PES 2009 Review
Written : Thursday, October 30, 2008
By: Lee Abrahams (GT: jackanape)
As a die-hard PES player I always get a tad excited around this time of year when the latest version of the ultimate football game is thrust upon us, replete with plenty of splendid improvements. However, this year was a little different as by now I’d gotten wise to Konami’s offerings. Suffice it to say that the two previous PES games on the 360 didn’t exactly shower themselves in glory – the first feeling like a rushed and undercooked affair and the second pretty much more of the same; while both suffered from far too many online issues to make them fun. With FIFA putting in such a strong showing this year it may finally be time for a rethink.
For those of you unfamiliar with the previous entries in the series, it has often been said that PES is the more fluid and realistic of the two major franchises; whereas FIFA often concentrated on licences and flashy presentations at the expense of gameplay. PES was widely acknowledged to have gone the other way and focused on providing a great game of football first and foremost. This is down to Konami concentrating on making what people see on screen seem authentic in relation to what happens in an actual match. With such success over the years it often became hard to see how they could make any further improvements – and sadly it seems that Konami have subscribed to that point of view as well.
Anti-gravity boots were soon outlawed by the FA.
The real problem here is not what has changed but rather what hasn’t, as the game just feels like a rehash of what has come before. In terms of actually playing the game it’s still enjoyable but just doesn’t seem to offer enough this time around. The only minor alteration is that the speed of the action has been slightly reduced which makes things a bit more responsive and means you don’t always feel like you are being rushed. The passing has also undergone a few minor changes as you can now string together neat moves in order to break down the opposition and through balls seem to have a bit more weight to them meaning you’ll have more joy making that killer pass. The problem here is that the changes are only quick fixes and everything feels a bit too scripted. FIFA has upped the stakes this year by asking players to constantly tussle for the ball and thus adding a layer of unpredictability to proceedings, whereas in PES you always feel that you are capable of scoring with every attack.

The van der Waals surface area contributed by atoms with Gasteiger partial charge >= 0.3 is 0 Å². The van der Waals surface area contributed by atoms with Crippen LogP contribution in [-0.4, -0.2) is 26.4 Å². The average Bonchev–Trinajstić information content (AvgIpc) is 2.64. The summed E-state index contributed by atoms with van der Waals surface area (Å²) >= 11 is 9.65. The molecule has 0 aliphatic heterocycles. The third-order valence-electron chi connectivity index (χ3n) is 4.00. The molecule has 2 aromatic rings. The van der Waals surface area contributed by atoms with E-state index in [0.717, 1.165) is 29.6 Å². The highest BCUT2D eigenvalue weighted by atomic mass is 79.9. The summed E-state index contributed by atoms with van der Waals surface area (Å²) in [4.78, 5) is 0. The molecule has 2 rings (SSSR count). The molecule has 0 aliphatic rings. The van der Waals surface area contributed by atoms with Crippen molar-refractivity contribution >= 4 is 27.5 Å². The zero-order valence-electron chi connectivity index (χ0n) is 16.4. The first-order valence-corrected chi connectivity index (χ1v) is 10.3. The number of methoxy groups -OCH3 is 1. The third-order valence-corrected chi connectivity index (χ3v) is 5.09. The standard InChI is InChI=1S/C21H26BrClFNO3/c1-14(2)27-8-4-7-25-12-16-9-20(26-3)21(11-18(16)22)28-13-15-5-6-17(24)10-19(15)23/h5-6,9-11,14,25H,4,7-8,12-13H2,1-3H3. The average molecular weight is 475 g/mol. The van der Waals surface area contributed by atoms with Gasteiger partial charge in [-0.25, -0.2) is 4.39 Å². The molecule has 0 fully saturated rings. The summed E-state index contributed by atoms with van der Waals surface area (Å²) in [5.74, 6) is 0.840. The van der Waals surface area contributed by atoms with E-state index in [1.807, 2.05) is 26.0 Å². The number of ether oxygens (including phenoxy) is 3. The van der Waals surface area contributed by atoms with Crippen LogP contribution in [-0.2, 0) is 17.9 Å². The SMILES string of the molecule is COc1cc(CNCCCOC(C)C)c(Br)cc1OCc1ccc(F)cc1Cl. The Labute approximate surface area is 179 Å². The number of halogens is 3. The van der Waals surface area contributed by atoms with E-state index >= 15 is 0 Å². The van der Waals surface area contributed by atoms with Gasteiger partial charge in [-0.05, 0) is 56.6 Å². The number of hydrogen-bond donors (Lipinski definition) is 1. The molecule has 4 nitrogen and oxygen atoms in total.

Where other previous titles in the series have often fallen down is in terms of variety; PES usually offers a pretty solid game of football but it is often lacking in competitions and ideas outside of the generic leagues and cups. This year however they have gone all out and secured arguably the biggest club competition in the world in the Champions League. Even the presentation is superb and makes you feel like every match is being broadcast live onto your television. Considering such a fuss has been made about this feature though it is surprisingly disappointing to play, as at the end of the day it’s just a glorified cup competition. Not to mention the fact that only thirteen teams in the competition are actually officially licensed, and the dodgy names of London FC (Chelsea to all non-PES folk) still continue to rear their ugly heads. It’s one thing to have a great competition like this but surely you have to make sure that all of the teams included are accurate too, as the current set up takes away a lot of the gloss.
In fact this year’s offering has even taken away two formerly licensed leagues in the form of the Italian Serie A and Spain’s La Liga. A harsh price to pay for exclusive rights to the Champions League and one that constantly feels like a bit of a bad deal. No offence but given the choice of leagues to ply your trade in, I doubt many people would plump for Ligue 1 or the Eredivisie (outside of folks within those respective countries that is). The game also has an issue with almost bog-standard presentation throughout the menus and while in-game. In fact the quality lavished on the Champions League mode only serves to highlight the lack of window dressing everywhere else. It’s also starting to border on the embarrassing that, after all these years, Konami still can’t provide us with a decent commentary team. Mark Lawrenson is pretty annoying in real life but his nonsensical ramblings in this game are almost beyond a joke, as both commentators will often make references that have no bearing on what is happening in the game at all. Year after year I end up turning off the commentary and, sadly, this year is no exception.
Diving header or blatant dive?